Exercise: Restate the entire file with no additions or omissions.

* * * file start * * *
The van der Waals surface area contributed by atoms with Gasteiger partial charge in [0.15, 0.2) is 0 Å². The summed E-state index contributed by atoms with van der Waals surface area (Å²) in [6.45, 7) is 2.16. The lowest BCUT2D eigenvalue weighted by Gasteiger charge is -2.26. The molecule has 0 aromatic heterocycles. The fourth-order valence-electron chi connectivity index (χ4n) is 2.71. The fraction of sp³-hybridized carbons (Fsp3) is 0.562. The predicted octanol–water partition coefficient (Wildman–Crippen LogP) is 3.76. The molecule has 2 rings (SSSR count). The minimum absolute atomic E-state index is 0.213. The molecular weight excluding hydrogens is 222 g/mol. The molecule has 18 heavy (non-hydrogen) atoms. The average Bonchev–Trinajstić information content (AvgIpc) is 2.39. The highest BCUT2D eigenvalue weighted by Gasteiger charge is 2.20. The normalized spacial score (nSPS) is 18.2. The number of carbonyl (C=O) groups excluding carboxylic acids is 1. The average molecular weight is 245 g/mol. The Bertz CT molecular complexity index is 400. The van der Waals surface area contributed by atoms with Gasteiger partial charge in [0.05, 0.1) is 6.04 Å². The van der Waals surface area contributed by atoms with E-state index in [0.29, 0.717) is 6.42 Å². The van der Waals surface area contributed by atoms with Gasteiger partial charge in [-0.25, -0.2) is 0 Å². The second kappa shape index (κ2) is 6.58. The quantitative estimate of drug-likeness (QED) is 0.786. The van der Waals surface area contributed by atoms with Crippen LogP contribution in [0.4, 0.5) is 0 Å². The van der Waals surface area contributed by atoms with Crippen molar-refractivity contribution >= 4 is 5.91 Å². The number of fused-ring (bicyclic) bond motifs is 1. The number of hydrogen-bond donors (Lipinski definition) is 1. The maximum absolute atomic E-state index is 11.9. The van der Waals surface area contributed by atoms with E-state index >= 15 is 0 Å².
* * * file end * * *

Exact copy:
The van der Waals surface area contributed by atoms with Gasteiger partial charge in [0.15, 0.2) is 0 Å². The summed E-state index contributed by atoms with van der Waals surface area (Å²) in [6.45, 7) is 2.16. The lowest BCUT2D eigenvalue weighted by Gasteiger charge is -2.26. The molecule has 0 aromatic heterocycles. The fourth-order valence-electron chi connectivity index (χ4n) is 2.71. The fraction of sp³-hybridized carbons (Fsp3) is 0.562. The predicted octanol–water partition coefficient (Wildman–Crippen LogP) is 3.76. The molecule has 2 rings (SSSR count). The minimum absolute atomic E-state index is 0.213. The molecular weight excluding hydrogens is 222 g/mol. The molecule has 18 heavy (non-hydrogen) atoms. The average Bonchev–Trinajstić information content (AvgIpc) is 2.39. The highest BCUT2D eigenvalue weighted by Gasteiger charge is 2.20. The normalized spacial score (nSPS) is 18.2. The number of carbonyl (C=O) groups excluding carboxylic acids is 1. The average molecular weight is 245 g/mol. The Bertz CT molecular complexity index is 400. The van der Waals surface area contributed by atoms with Gasteiger partial charge in [0.05, 0.1) is 6.04 Å². The van der Waals surface area contributed by atoms with E-state index in [0.29, 0.717) is 6.42 Å². The van der Waals surface area contributed by atoms with Gasteiger partial charge in [-0.25, -0.2) is 0 Å². The second kappa shape index (κ2) is 6.58. The quantitative estimate of drug-likeness (QED) is 0.786. The van der Waals surface area contributed by atoms with Crippen LogP contribution in [0.4, 0.5) is 0 Å². The van der Waals surface area contributed by atoms with Crippen molar-refractivity contribution >= 4 is 5.91 Å². The number of fused-ring (bicyclic) bond motifs is 1. The number of hydrogen-bond donors (Lipinski definition) is 1. The maximum absolute atomic E-state index is 11.9. The van der Waals surface area contributed by atoms with E-state index >= 15 is 0 Å².